I always approach every case, whether ranging from a DUI all the way up to a murder case, with the same approach, and that is: what can I do to try to get my client’s case dismissed? I have a very good rapport and reputation with prosecutors because of what I bring to the table, having been a prosecutor and because I provide honest and truthful information about the circumstance. I do not overstate the case; when there are circumstances where my clients have done wrong, there are ways to deal with that and I don’t try to hide that, but I also will bring forth everything I possibly can to help my clients. So with that in mind and the idea of what can I try to do to get the case dismissed, I spend a lot of time, right from the beginning, investigating and fully preparing my client’s defense before we even start the negotiation process.
The reason for that is if I have a case where I complete my investigation both legally and personally specific to the facts, I get a complete picture of what the circumstance was. I can oftentimes save my client from having an active case on their criminal record. If the case does get filed, I use everything that I have done to now try to mitigate and negotiate with prosecutors, and I will have an idea at that point how I can use the strength of our defense to determine whether or not we should plead. If I know the prosecutor (which is usually the case), I know how much I want to share with that person, and whether I trust that they will do the right thing, rather than simply sharing information that is going to be hurtful to my client later on, in which case we will proceed to trial.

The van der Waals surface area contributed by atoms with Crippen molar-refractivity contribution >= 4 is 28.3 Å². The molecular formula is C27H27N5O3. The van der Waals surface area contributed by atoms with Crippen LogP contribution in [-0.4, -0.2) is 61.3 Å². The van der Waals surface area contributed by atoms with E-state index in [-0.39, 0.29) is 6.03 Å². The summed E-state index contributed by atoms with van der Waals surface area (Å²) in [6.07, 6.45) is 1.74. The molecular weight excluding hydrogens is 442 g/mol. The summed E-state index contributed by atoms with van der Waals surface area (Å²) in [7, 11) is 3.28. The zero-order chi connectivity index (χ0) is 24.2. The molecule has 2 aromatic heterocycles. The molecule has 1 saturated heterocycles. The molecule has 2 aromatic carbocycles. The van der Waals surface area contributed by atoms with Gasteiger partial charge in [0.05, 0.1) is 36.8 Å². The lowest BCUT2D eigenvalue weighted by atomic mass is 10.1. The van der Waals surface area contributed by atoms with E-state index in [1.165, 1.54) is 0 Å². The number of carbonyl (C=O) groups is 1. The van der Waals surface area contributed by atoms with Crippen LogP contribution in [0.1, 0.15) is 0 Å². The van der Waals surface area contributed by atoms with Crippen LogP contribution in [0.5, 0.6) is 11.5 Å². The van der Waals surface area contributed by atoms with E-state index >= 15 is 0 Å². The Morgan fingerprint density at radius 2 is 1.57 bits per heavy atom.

The same is true with judges: my experience will guide me with a certain judge, and whether or not I want to provide information to either the prosecutor and/or the judge or simply save it for trial. It all depends on so many different factors: who the prosecutors are, who the judge is, what is the reputation and nature of that particular office. These factors determine how I prepare my clients’ possible defenses for the best route to ultimately get a dismissal. If that means pre-filing, it means pre-filing. If it means at some point before trial, it means before trial and negotiating. If it doesn’t mean either of those two things, it means utilizing the strengths of what we could do at trial to get the best result for my clients. My starting point is a dismissal and/or rejection, and we work up from there.
In domestic violence cases, you definitely have an issue of self-defense. There may also be an issue as to who the initial aggressor was. There may also be an issue as to whether or not the veracity or the truth of the allegation exists. By gathering this information ahead of time before any additional follow-up, meaning after the initial event, I can prepare that information and present it to the prosecutor. Sometimes we will; sometimes we won’t. Every case is different. I had a child endangerment case recently where a previous attorney, who was hired by my client, told my client that it was better to simply wait and see what would happen until the court date. The client came to me after a week, concerned with this other attorney’s “wait and see” type of approach. My position was, “Let’s be proactive and not reactive to the circumstance.”